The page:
Remembering Brian Matyila, Fees Must Fall Young Lion


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When you meet your heroes, you wonder what they will be like in person. When they are really as special as they seemed from afar, that’s inspirational. When your heroes are younger than you, it’s a whole another thing.

I met Maliviwe Brian Matyila, a 22 year old South African activist of the Fees Must Fall movement, at a gathering of the Fight Inequality Alliance in South Africa. Fees Must Fall is, as Brian put it, “a group of South African University students who are mobilizing broader society to call an end to commodification of education as this further broadens inequality in society in a country that has one of the most unequal societies in the world.” What more formalised organised civil society had failed to do – challenge the South African government on inequality, mobilise in large numbers, and win some real victories – had been managed by a group of young people who had had to learn campaigning, and go to school, while doing it.

I listened in rapt attention to a young man who had taken on such responsibility, and finally asked him, “is it difficult?” “Yes,” he said. “Being a student who could get thrown out for activism can make it hard for family. The pressure from authorities, too. The repression. Being black in university is anyway a pressure. And being a young gay man too.”

Brian was a young man who, like his comrades, took huge responsibility on his shoulders, carrying the burden of centuries of injustice and putting himself on the line. He and his comrades were tough and challenging – much less indulgent of whites who tried to steer direction than earlier generations had been. He was bold, fearless, and deeply serious. He was also huge fun – and his conversation would flit from detailed discussions of policy and reflections on political theory to joking about the troubles of dating. He and his Fees Must Fall comrade Lesedi found themselves in different camps of South African politics but remained wonderful and supportive friends. Here is Brian and friends signing the beautiful anthem, Nkosi Sikel ‘iAfrika;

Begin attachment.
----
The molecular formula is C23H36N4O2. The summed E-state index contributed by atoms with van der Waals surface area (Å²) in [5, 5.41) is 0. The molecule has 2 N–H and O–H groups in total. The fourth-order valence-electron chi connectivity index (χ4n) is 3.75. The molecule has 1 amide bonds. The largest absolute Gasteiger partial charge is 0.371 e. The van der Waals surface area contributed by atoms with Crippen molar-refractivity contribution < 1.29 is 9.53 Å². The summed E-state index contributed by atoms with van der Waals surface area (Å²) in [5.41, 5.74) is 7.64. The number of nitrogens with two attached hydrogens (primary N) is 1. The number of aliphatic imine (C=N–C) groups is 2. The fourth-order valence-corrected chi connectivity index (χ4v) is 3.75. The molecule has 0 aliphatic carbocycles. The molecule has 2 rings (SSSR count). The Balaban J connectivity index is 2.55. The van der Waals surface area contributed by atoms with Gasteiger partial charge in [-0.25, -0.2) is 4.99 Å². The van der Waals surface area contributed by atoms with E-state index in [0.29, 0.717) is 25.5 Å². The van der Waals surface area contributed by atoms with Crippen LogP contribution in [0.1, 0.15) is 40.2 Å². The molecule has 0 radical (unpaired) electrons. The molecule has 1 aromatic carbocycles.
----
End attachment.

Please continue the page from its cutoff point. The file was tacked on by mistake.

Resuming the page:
And now he has passed. He will go down not only as a future leader that has been lost but also as a leader that already was. I feel so fortunate to have known him. I hope he will one day be in books about politics and history.

As I went through our old facebook messenger conversations I found an interview we did that I planned to publish as a part of a series. Now it stands on it’s own. Here is what Brian told me.

How would you describe in a sentence or two the current state of your struggle?

The movement has gained a lot of traction in society, we are now in the process of educating everyone on the pillars of the movement and ensuring that we build a movement that is grassroots based and consolidated nationally.

What motivates you personally? 

I am motivated by my own personal sufferings. I look at my family, being the only one in my family who is in University and how education is still seen as a privilege whereas it should be regarded as a basic right. I wake up everyday praying to work hard to ensure that more rural, black kids like myself have access to education.

What are the hardest times, and how do you deal with them?

The State has responded to our cries with repressive and oppressive methods with arrests, rubber bullets and intimidation being a daily experience in our spaces. I think some of the hardest times for us is when we time and time again find one of us being sent to prisons with bail being denied. We gain strength from the support we give to each other and more especially the support we receive from the elderly and international allies.

What do you have to face in terms of resistance by the powerful?